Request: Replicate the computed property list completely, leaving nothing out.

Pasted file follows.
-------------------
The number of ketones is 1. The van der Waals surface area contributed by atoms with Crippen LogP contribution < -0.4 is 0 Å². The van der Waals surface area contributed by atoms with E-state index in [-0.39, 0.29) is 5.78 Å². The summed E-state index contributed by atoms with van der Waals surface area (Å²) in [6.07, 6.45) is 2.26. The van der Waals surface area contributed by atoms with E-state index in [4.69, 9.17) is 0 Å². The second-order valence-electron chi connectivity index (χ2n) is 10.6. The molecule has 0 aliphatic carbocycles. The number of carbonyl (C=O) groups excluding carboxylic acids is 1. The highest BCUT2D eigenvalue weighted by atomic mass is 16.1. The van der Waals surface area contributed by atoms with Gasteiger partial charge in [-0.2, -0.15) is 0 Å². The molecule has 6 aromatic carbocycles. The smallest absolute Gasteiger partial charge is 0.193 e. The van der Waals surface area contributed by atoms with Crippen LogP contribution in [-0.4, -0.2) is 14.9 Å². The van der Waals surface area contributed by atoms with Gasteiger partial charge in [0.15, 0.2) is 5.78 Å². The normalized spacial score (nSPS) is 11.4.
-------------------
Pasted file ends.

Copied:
The number of ketones is 1. The van der Waals surface area contributed by atoms with Crippen LogP contribution < -0.4 is 0 Å². The van der Waals surface area contributed by atoms with E-state index in [-0.39, 0.29) is 5.78 Å². The summed E-state index contributed by atoms with van der Waals surface area (Å²) in [6.07, 6.45) is 2.26. The van der Waals surface area contributed by atoms with E-state index in [4.69, 9.17) is 0 Å². The second-order valence-electron chi connectivity index (χ2n) is 10.6. The molecule has 0 aliphatic carbocycles. The number of carbonyl (C=O) groups excluding carboxylic acids is 1. The highest BCUT2D eigenvalue weighted by atomic mass is 16.1. The van der Waals surface area contributed by atoms with Gasteiger partial charge in [-0.2, -0.15) is 0 Å². The molecule has 6 aromatic carbocycles. The smallest absolute Gasteiger partial charge is 0.193 e. The van der Waals surface area contributed by atoms with Crippen LogP contribution in [-0.4, -0.2) is 14.9 Å². The van der Waals surface area contributed by atoms with Gasteiger partial charge in [0.15, 0.2) is 5.78 Å². The normalized spacial score (nSPS) is 11.4.